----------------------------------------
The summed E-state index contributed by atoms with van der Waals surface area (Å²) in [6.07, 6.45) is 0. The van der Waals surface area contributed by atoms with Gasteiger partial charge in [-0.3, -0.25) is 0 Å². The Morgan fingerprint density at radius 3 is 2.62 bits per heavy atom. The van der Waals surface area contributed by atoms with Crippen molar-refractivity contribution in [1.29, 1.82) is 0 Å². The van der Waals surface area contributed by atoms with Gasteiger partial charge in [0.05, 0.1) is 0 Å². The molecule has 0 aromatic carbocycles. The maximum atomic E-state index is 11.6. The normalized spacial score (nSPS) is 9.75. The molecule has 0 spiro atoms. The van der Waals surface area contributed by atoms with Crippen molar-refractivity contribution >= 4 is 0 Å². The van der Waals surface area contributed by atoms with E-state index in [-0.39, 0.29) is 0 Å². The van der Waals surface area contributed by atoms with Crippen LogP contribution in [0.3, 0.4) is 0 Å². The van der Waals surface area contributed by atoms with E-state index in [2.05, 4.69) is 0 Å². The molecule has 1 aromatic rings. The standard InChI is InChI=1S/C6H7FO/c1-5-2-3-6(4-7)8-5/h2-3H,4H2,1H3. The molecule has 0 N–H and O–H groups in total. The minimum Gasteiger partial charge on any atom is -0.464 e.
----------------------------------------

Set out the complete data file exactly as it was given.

The summed E-state index contributed by atoms with van der Waals surface area (Å²) in [6.07, 6.45) is 0. The van der Waals surface area contributed by atoms with Gasteiger partial charge in [-0.3, -0.25) is 0 Å². The Morgan fingerprint density at radius 3 is 2.62 bits per heavy atom. The van der Waals surface area contributed by atoms with Crippen molar-refractivity contribution in [1.29, 1.82) is 0 Å². The van der Waals surface area contributed by atoms with Gasteiger partial charge in [0.05, 0.1) is 0 Å². The molecule has 0 aromatic carbocycles. The maximum atomic E-state index is 11.6. The normalized spacial score (nSPS) is 9.75. The molecule has 0 spiro atoms. The van der Waals surface area contributed by atoms with Crippen molar-refractivity contribution >= 4 is 0 Å². The van der Waals surface area contributed by atoms with E-state index in [-0.39, 0.29) is 0 Å². The van der Waals surface area contributed by atoms with Crippen LogP contribution in [0.3, 0.4) is 0 Å². The van der Waals surface area contributed by atoms with E-state index in [2.05, 4.69) is 0 Å². The molecule has 1 aromatic rings. The standard InChI is InChI=1S/C6H7FO/c1-5-2-3-6(4-7)8-5/h2-3H,4H2,1H3. The molecule has 0 N–H and O–H groups in total. The minimum Gasteiger partial charge on any atom is -0.464 e.